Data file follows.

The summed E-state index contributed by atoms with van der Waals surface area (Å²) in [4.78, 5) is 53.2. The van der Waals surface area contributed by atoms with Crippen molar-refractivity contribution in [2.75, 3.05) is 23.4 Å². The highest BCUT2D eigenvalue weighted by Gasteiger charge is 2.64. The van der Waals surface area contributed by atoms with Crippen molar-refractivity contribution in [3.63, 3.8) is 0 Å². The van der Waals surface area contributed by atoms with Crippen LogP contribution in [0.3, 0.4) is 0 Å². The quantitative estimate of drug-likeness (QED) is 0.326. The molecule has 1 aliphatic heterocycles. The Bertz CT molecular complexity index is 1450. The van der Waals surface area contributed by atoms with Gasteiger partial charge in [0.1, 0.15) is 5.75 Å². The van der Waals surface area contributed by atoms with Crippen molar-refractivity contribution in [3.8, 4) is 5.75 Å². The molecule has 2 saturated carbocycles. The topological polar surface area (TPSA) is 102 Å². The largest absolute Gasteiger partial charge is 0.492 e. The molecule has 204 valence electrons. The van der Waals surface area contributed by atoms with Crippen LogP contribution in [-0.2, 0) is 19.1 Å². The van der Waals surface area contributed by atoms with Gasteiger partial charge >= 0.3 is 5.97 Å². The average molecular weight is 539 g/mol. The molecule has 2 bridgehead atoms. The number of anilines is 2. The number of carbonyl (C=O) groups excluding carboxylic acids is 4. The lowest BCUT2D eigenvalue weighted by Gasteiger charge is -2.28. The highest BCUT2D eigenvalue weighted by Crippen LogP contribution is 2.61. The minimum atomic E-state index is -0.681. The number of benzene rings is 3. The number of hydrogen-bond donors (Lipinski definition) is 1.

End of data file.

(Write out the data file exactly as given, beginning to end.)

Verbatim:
The summed E-state index contributed by atoms with van der Waals surface area (Å²) in [4.78, 5) is 53.2. The van der Waals surface area contributed by atoms with Crippen molar-refractivity contribution in [2.75, 3.05) is 23.4 Å². The highest BCUT2D eigenvalue weighted by Gasteiger charge is 2.64. The van der Waals surface area contributed by atoms with Crippen molar-refractivity contribution in [3.63, 3.8) is 0 Å². The van der Waals surface area contributed by atoms with Crippen LogP contribution in [0.3, 0.4) is 0 Å². The quantitative estimate of drug-likeness (QED) is 0.326. The molecule has 1 aliphatic heterocycles. The Bertz CT molecular complexity index is 1450. The van der Waals surface area contributed by atoms with Gasteiger partial charge in [0.1, 0.15) is 5.75 Å². The van der Waals surface area contributed by atoms with Crippen molar-refractivity contribution in [3.8, 4) is 5.75 Å². The molecule has 2 saturated carbocycles. The topological polar surface area (TPSA) is 102 Å². The largest absolute Gasteiger partial charge is 0.492 e. The molecule has 204 valence electrons. The van der Waals surface area contributed by atoms with Crippen LogP contribution in [-0.2, 0) is 19.1 Å². The van der Waals surface area contributed by atoms with Gasteiger partial charge >= 0.3 is 5.97 Å². The average molecular weight is 539 g/mol. The molecule has 2 bridgehead atoms. The number of anilines is 2. The number of carbonyl (C=O) groups excluding carboxylic acids is 4. The lowest BCUT2D eigenvalue weighted by Gasteiger charge is -2.28. The highest BCUT2D eigenvalue weighted by Crippen LogP contribution is 2.61. The minimum atomic E-state index is -0.681. The number of benzene rings is 3. The number of hydrogen-bond donors (Lipinski definition) is 1.